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Greyhound Dog Breed

Greyhounds AKC and NGA


When purchasing a Greyhound you have the choice between an AKC or an NGA Greyhound. Both types of dog breed are lovable, sleek, and kind. Although both strains of dog are Greyhounds, there are indeed physical differences in their appearance and other factors.

Let's talk about AKC Greyhounds. They of course carry the very attributes and physical descriptions that you would assume comes in a "Greyhound". AKC Greyhounds more often are taller and narrower than the NGA Greyhound. They also have deeper chests, their legs and neck are longer, and their backs are more arched.

AKC Greyhounds also have more angled rear legs and lower tails than the NGA Greyhound dogs. Their ears are more tightly folded and smaller. In essence, everything that comes to mind when you think of a Greyhound is accentuated.

On the other hand, NGA Greyhounds have wider and longer bodies that run down into thicker tails. The muscles are less aesthetic and more bunchier than the AKC breed. The fur of the coat is also thicker, less sleek, and will more likely develop missing hair on the thighs portion of the legs.

Although it may seem from the physical descriptions that NGA Greyhounds are less "pretty" in terms of visual appeal, they are much faster than the AKC breed. In fact, they are also more keen to the chase (target). NGA Greyhounds are so fast that they may have a tendency to run to the pint of physically damaging themselves. So if you are seeking a breed of Greyhound that is more successful at "lure-coursing", then the NGA Greyhound is your best bet.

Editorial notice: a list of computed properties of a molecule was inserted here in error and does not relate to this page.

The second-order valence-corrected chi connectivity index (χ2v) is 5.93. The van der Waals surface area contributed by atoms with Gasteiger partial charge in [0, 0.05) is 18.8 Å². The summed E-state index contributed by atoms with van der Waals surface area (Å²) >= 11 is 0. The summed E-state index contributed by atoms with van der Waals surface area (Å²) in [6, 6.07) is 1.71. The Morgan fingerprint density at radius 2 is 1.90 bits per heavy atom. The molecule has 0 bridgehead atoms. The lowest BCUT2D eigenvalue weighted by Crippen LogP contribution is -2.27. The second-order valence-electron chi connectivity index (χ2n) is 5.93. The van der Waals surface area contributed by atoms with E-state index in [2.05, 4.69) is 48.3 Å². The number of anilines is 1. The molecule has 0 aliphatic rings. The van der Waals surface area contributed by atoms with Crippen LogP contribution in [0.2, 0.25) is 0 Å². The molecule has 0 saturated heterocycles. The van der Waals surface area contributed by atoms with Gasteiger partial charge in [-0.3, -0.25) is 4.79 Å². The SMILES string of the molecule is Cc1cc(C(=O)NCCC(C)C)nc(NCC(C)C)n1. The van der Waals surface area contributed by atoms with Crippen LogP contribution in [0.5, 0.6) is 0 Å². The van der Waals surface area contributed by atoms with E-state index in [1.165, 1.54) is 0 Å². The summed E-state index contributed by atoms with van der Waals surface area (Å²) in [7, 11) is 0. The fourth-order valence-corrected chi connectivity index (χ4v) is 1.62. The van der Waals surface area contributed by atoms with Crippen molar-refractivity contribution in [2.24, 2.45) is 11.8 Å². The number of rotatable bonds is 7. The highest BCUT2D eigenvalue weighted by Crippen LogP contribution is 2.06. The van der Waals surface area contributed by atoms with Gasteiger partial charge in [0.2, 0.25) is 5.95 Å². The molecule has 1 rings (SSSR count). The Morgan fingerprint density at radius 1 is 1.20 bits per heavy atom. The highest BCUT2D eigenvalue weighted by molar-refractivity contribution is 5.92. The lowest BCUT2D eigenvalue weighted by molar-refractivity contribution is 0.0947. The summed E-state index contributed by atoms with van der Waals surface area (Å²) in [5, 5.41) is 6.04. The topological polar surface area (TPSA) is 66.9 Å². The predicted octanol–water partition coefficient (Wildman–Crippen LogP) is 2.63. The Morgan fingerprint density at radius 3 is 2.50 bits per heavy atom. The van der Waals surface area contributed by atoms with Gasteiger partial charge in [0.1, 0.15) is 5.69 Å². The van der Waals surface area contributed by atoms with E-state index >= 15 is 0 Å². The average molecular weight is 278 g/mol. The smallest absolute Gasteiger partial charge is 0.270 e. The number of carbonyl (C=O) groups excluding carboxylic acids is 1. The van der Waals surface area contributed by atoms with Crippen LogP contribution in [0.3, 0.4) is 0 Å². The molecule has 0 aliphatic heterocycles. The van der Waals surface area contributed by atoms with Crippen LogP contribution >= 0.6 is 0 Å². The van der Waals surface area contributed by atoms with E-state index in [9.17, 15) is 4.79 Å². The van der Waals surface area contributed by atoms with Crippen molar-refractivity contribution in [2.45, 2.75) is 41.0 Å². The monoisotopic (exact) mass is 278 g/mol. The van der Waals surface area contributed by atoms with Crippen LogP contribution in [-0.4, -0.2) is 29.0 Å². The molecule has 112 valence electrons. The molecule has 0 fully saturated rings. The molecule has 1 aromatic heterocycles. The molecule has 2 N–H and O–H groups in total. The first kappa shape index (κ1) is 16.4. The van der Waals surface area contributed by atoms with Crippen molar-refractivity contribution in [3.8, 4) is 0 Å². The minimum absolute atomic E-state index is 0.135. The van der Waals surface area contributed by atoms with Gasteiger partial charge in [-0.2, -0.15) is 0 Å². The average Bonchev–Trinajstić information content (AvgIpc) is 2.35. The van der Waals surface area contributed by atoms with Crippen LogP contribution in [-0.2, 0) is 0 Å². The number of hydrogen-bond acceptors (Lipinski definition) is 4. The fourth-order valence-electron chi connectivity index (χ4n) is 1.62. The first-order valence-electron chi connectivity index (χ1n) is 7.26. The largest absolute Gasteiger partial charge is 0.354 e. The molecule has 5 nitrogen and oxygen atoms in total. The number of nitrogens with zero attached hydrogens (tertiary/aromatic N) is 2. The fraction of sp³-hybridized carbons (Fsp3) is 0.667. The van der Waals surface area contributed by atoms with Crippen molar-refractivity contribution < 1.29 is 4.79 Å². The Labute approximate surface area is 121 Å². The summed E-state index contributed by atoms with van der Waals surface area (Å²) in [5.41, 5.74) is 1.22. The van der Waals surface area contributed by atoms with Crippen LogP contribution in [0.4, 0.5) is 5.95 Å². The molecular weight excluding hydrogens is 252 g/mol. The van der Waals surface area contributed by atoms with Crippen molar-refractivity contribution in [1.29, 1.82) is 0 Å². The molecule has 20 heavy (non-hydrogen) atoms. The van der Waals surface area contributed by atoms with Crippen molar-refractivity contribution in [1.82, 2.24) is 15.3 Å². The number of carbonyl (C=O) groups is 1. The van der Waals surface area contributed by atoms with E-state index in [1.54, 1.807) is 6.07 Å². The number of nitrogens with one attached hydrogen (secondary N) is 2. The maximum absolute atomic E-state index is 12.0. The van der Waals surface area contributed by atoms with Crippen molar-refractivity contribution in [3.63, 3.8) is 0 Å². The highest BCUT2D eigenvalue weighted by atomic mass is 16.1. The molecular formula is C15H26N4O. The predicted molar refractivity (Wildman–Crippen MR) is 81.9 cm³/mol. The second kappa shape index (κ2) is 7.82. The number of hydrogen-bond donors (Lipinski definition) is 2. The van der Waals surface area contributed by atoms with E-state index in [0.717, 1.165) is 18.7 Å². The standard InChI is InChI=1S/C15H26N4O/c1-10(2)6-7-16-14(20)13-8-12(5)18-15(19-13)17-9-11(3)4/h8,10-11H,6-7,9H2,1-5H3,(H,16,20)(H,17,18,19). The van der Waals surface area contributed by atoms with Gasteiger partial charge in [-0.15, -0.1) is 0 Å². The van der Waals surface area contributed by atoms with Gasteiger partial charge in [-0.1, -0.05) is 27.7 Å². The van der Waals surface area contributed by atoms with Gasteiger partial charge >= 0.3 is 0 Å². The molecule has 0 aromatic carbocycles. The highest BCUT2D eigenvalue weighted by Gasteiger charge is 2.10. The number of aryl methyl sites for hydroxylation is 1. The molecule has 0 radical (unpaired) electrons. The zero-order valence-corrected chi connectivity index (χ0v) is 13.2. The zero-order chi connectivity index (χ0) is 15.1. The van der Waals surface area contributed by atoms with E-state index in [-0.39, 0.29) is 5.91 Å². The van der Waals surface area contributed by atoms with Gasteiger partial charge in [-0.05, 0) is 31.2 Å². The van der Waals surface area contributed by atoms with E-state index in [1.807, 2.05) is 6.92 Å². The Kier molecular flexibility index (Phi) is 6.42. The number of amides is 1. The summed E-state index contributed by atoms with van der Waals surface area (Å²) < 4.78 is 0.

Either way you decide, both of the Greyhound breeds we are discussing in this article (AKC & NGA) are a delightful pet to have in the family. With all of the differences noted above, the main consideration that you will have to take into effect when decided in which breed type to buy, is whether you want a puppy or not.

Here is why: Most NGA Greyhound dogs will not become available for pet ownership until their racing career is completed. Unless you want an NGA Greyhound puppy that is either injured or is the runt of the pack, then you will have to settle for a dog that is between the ages of 2 and 4 when released from racing. But don't worry, since the life expectancy of the dog is 10-14 years old, this leaves you plenty of time to enjoy the NGA Greyhound with your family for plenty of years to come.

Back to the Greyhound page

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